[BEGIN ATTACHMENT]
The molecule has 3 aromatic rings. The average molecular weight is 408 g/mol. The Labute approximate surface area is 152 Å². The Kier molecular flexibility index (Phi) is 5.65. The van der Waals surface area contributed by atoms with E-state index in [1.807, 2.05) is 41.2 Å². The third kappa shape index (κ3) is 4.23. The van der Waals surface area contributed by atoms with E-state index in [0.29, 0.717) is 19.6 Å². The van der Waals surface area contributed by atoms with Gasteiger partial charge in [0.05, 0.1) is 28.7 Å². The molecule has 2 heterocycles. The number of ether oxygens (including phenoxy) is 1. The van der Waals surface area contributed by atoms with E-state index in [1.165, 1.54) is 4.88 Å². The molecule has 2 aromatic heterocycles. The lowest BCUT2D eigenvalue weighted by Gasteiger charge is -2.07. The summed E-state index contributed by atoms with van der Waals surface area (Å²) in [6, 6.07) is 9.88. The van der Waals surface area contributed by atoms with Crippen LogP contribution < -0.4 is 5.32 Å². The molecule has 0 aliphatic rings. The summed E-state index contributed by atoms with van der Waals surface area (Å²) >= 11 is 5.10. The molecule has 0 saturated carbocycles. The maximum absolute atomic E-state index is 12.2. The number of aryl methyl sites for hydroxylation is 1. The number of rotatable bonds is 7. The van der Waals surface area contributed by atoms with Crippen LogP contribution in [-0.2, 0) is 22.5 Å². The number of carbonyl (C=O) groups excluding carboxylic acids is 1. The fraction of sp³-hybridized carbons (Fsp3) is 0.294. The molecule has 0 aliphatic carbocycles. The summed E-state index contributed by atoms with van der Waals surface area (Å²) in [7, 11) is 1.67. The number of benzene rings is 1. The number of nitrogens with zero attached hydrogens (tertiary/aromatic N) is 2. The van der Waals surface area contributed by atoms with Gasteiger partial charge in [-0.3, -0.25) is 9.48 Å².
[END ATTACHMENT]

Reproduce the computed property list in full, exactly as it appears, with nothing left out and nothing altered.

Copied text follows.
The molecule has 3 aromatic rings. The average molecular weight is 408 g/mol. The Labute approximate surface area is 152 Å². The Kier molecular flexibility index (Phi) is 5.65. The van der Waals surface area contributed by atoms with E-state index in [1.807, 2.05) is 41.2 Å². The third kappa shape index (κ3) is 4.23. The van der Waals surface area contributed by atoms with E-state index in [0.29, 0.717) is 19.6 Å². The van der Waals surface area contributed by atoms with Gasteiger partial charge in [0.05, 0.1) is 28.7 Å². The molecule has 2 heterocycles. The number of ether oxygens (including phenoxy) is 1. The van der Waals surface area contributed by atoms with E-state index in [1.165, 1.54) is 4.88 Å². The molecule has 2 aromatic heterocycles. The lowest BCUT2D eigenvalue weighted by Gasteiger charge is -2.07. The summed E-state index contributed by atoms with van der Waals surface area (Å²) in [6, 6.07) is 9.88. The van der Waals surface area contributed by atoms with Crippen LogP contribution < -0.4 is 5.32 Å². The molecule has 0 aliphatic rings. The summed E-state index contributed by atoms with van der Waals surface area (Å²) >= 11 is 5.10. The molecule has 0 saturated carbocycles. The maximum absolute atomic E-state index is 12.2. The number of aryl methyl sites for hydroxylation is 1. The number of rotatable bonds is 7. The van der Waals surface area contributed by atoms with Crippen LogP contribution in [-0.2, 0) is 22.5 Å². The number of carbonyl (C=O) groups excluding carboxylic acids is 1. The fraction of sp³-hybridized carbons (Fsp3) is 0.294. The molecule has 0 aliphatic carbocycles. The summed E-state index contributed by atoms with van der Waals surface area (Å²) in [7, 11) is 1.67. The number of benzene rings is 1. The number of nitrogens with zero attached hydrogens (tertiary/aromatic N) is 2. The van der Waals surface area contributed by atoms with Gasteiger partial charge in [-0.3, -0.25) is 9.48 Å².